If Christian Walsh's foray into the business world is as successful as his just-completed lacrosse career, look out Wall Street.
As he prepares to take a couple of months of leisure time — including a five-day junket to Mexican resort Cabo San Lucas with nine of his Duke senior teammates — before leaving for England to begin training for a career as a financial analyst in August, the Boys' Latin grad can look back with satisfaction on a job well done, academically and athletically.
Academically, Walsh finished with a 3.5 grade-point-average while graduating with a major in history and minor in business, the latter of which made him more attractive to his new employer, London-based HSBC. After learning the ropes in the English capitol, he will work in the New York City office of one the world’s largest banking and financial services organizations, boasting 54 million customers in 75 countries.
On the athletic side of things, Walsh started all 20 games for the Blue Devils, who capped off a 17-3 campaign by winning their second consecutive NCAA Division I championship by beating Notre Dame, 11-9, in the title game played in front of 25,000 fans at M&T Bank Stadium on Memorial Day.
The All-Atlantic Coast Conference Academic Team member, who moved to the midfield during the season after playing attack in his first two season for coach John Danowski, used a high lacrosse IQ to make the transition seamless.
Although he finished his junior season with just 16 goals and 17 assists, the 6-foot-1, 202-pound Walsh was praised for being a calming influence on the first midfield line with seniors David Lawson and Jake Tripucka that totaled 30 percent of the Blue Devils' scoring.
The starting unit was even more productive in 2014, registering 37 percent of the team's points as Walsh became the self-described "glue guy" running on the same line with precocious sophomores Deemer Class and Myles Jones.
"Myles is 'Showtime' and Deemer is 'Hollywood,'" Walsh said with a smile, after noting he had not played the position since the entering sixth grade at Boys' Latin after attending Rodgers Forge Elementary School.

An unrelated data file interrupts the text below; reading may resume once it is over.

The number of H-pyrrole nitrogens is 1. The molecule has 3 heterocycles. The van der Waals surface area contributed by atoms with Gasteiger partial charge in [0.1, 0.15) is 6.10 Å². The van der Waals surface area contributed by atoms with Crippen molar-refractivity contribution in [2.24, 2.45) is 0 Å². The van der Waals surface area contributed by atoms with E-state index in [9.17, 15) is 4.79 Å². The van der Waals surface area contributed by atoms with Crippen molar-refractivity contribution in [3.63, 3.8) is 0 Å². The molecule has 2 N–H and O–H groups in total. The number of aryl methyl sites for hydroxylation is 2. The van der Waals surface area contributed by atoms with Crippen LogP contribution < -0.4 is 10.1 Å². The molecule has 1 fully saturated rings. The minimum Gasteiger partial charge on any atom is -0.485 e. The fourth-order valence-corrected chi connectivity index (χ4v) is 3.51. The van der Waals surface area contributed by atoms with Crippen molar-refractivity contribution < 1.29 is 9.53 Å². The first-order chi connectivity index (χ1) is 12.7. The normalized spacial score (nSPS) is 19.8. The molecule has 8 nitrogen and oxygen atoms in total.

And while all three earned All-America status, Class (First Team) and Jones (Second) received more of the glory than the veteran Walsh (Honorable Mention).
Nevertheless, Walsh's teammates and coach recognize his value after he contributed 93 goals and 71 assists during his time in Durham with the Devils.
"He's great leader," said Class, a Loyola Blakefield alumnus. "He really helped Myles and I come along. He taught us how to be 'agenda-free' players. That means not worrying about your own stats, but doing everything for the team. We took everything he said to heart."
Danowski said that Walsh's adjustment to playing midfield was not easy.
"He was used to being on the field the whole game," the coach said. "But Christian is mature beyond his years. He's all the things you would want in a senior leader."
Boys' Latin coach Bob Shriver said that it was no coincidence that Duke's fortunes improved because of the way Walsh embraced his new role.
"It wasn't until they moved him to midfield last year that they made that run," Shriver said. "He and (Jordan) Wolf are the guys that make that offense go. Everything runs through them."
Walsh was a prolific attackman at BL, finishing his two-year varsity career with 77 goals and 79 assists for the Lakers.
After a post-grad year at Deerfield Academy in Massachusetts, he started on attack as a freshman at Duke for a team that advanced to a 2011 semifinal in his hometown against Maryland. That game did not go well for Duke's offense, which was pushed around by the Terps in a 9-4 loss.
"I just wasn't ready to handle all of that emotion of playing in front of my friends and family in Baltimore," he said.
This year he promised himself the that the "joy" of living in the moment was the way to go.
And his biggest moment came early when, as he was plummeting toward the M&T Bank Stadium turf, he unleashed a one-hop shot that bounced perfectly into the upper right hand corner of the goal to give Duke a lead they would hold the rest of the way.
"It's not exactly what I was planning to do," Walsh admitted. "I didn't even know it was in until I heard the crowd."
He said that he is somewhat disappointed by not being taken in the professional Major League Lacrosse draft.
"Would I like to have been drafted? Sure," he said. "But if I never play lacrosse again, I'm pretty happy with how things turned out."